Convention I was first adopted in 1864 as part of the founding of the American Red Cross. This one was revised as Conventions II, III and IV were written and promulgated.
The subject in each case was "the Condition of Wounded, Sick and Shipwrecked Members of Armed Forces at Sea," "the Treatment of prisoners of War" and "the Protection of Civilian Persons in Time of War."
The purpose behind these Conventions was to codify the rules of "civilized war."
"Nationals of a State which is not bound by the Convention are not protected by it." Terrorist groups are not a nation. Under Convention III (Part 1, Article 4, Section 2), prisoners of war must meet specific status in order to be classified Prisoners of War.
Terrorists do not meet these conditions. Therefore, no state or body of law can place them in POW status. To do so violates the provisions of the Conventions and renders the Conventions legally meaningless.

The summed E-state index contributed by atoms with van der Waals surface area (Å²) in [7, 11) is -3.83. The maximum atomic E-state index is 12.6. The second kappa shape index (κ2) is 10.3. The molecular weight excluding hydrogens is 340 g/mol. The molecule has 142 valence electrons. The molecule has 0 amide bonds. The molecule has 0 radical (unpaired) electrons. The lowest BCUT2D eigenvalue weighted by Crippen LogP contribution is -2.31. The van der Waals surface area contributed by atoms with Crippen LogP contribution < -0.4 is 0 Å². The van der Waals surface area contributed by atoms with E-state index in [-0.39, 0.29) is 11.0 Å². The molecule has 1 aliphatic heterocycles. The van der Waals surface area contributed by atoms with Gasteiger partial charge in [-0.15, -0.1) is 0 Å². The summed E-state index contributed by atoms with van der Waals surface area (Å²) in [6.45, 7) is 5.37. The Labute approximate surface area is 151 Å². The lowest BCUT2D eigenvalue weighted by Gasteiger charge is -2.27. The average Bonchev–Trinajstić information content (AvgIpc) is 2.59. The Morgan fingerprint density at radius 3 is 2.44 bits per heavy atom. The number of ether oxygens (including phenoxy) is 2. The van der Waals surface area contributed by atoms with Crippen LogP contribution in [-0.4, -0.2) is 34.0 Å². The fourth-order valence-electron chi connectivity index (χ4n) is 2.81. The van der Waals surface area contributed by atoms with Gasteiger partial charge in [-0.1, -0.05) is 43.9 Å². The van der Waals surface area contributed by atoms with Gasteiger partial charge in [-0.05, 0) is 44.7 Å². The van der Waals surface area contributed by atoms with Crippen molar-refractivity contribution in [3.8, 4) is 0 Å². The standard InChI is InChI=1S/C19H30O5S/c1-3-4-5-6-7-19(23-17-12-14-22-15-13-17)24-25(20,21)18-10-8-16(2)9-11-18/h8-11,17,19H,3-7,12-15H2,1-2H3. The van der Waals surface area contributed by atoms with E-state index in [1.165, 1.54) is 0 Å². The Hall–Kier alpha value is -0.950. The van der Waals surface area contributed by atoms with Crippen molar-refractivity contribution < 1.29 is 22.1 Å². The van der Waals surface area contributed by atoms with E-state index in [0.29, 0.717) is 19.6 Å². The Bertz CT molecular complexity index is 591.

In a stunning overreach, the Supreme Court, by majority vote, stated that the Geneva Convention protection must be extended to captured terrorists. The ruling of the Court extended Constitutional protections to captured terrorists. The rights under the Constitution have always been reserved for those who live under that Constitution, not foreign enemies whose aim is to destroy it.
Based on this decision of the Court, how many times do we need special laws? Continuing this action will leave us with a panoply of laws that will be blinding and useless.
Barton F. Walker Jr.
More like this story